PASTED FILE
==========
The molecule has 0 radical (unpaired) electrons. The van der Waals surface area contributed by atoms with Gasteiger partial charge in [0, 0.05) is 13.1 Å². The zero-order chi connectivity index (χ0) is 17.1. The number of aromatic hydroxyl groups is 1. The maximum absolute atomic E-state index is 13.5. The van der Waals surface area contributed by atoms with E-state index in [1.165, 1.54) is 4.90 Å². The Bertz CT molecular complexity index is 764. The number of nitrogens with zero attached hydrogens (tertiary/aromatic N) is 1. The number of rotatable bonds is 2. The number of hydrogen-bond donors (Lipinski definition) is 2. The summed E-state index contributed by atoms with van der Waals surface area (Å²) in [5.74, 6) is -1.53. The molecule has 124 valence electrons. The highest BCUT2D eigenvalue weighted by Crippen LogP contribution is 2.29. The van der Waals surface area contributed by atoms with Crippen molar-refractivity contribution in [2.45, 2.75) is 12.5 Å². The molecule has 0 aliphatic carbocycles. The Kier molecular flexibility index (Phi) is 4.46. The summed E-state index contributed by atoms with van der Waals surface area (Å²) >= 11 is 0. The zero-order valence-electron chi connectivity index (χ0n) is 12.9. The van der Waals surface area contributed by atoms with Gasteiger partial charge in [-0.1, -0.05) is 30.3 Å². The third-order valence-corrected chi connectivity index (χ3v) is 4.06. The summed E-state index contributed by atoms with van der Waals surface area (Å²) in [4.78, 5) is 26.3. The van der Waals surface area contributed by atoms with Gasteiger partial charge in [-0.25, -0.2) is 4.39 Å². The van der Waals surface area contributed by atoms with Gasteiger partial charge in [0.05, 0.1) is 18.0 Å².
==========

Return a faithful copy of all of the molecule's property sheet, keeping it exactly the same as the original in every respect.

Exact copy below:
The molecule has 0 radical (unpaired) electrons. The van der Waals surface area contributed by atoms with Gasteiger partial charge in [0, 0.05) is 13.1 Å². The zero-order chi connectivity index (χ0) is 17.1. The number of aromatic hydroxyl groups is 1. The maximum absolute atomic E-state index is 13.5. The van der Waals surface area contributed by atoms with E-state index in [1.165, 1.54) is 4.90 Å². The Bertz CT molecular complexity index is 764. The number of nitrogens with zero attached hydrogens (tertiary/aromatic N) is 1. The number of rotatable bonds is 2. The number of hydrogen-bond donors (Lipinski definition) is 2. The summed E-state index contributed by atoms with van der Waals surface area (Å²) in [5.74, 6) is -1.53. The molecule has 124 valence electrons. The highest BCUT2D eigenvalue weighted by Crippen LogP contribution is 2.29. The van der Waals surface area contributed by atoms with Crippen molar-refractivity contribution in [2.45, 2.75) is 12.5 Å². The molecule has 0 aliphatic carbocycles. The Kier molecular flexibility index (Phi) is 4.46. The summed E-state index contributed by atoms with van der Waals surface area (Å²) >= 11 is 0. The zero-order valence-electron chi connectivity index (χ0n) is 12.9. The van der Waals surface area contributed by atoms with Gasteiger partial charge in [-0.1, -0.05) is 30.3 Å². The third-order valence-corrected chi connectivity index (χ3v) is 4.06. The summed E-state index contributed by atoms with van der Waals surface area (Å²) in [4.78, 5) is 26.3. The van der Waals surface area contributed by atoms with Gasteiger partial charge in [-0.25, -0.2) is 4.39 Å². The van der Waals surface area contributed by atoms with Gasteiger partial charge in [0.05, 0.1) is 18.0 Å².